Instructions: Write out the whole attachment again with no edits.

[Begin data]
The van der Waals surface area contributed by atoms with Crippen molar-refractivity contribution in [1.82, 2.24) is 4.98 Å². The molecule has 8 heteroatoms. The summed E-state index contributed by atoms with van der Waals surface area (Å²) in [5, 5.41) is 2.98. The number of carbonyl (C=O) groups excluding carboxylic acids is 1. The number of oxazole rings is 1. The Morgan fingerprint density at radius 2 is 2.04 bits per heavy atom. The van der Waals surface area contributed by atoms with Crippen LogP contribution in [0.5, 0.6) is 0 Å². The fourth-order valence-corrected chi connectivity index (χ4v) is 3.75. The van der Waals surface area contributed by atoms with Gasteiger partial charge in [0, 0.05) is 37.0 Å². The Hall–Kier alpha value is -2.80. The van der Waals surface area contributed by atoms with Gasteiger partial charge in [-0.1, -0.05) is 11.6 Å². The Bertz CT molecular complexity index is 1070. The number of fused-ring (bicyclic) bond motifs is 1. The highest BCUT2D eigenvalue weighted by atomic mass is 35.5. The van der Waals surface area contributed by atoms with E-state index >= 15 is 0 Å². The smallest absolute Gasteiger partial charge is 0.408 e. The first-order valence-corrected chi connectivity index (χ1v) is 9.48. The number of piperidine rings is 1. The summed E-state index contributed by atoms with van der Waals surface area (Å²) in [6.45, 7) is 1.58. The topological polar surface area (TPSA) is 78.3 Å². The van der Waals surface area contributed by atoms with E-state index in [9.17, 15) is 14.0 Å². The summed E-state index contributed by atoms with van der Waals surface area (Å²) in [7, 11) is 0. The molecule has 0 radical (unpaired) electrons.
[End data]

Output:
The van der Waals surface area contributed by atoms with Crippen molar-refractivity contribution in [1.82, 2.24) is 4.98 Å². The molecule has 8 heteroatoms. The summed E-state index contributed by atoms with van der Waals surface area (Å²) in [5, 5.41) is 2.98. The number of carbonyl (C=O) groups excluding carboxylic acids is 1. The number of oxazole rings is 1. The Morgan fingerprint density at radius 2 is 2.04 bits per heavy atom. The van der Waals surface area contributed by atoms with Crippen LogP contribution in [0.5, 0.6) is 0 Å². The fourth-order valence-corrected chi connectivity index (χ4v) is 3.75. The van der Waals surface area contributed by atoms with Gasteiger partial charge in [0, 0.05) is 37.0 Å². The Hall–Kier alpha value is -2.80. The van der Waals surface area contributed by atoms with Gasteiger partial charge in [-0.1, -0.05) is 11.6 Å². The Bertz CT molecular complexity index is 1070. The number of fused-ring (bicyclic) bond motifs is 1. The highest BCUT2D eigenvalue weighted by atomic mass is 35.5. The van der Waals surface area contributed by atoms with E-state index >= 15 is 0 Å². The smallest absolute Gasteiger partial charge is 0.408 e. The first-order valence-corrected chi connectivity index (χ1v) is 9.48. The number of piperidine rings is 1. The summed E-state index contributed by atoms with van der Waals surface area (Å²) in [6.45, 7) is 1.58. The topological polar surface area (TPSA) is 78.3 Å². The van der Waals surface area contributed by atoms with E-state index in [9.17, 15) is 14.0 Å². The summed E-state index contributed by atoms with van der Waals surface area (Å²) in [7, 11) is 0. The molecule has 0 radical (unpaired) electrons.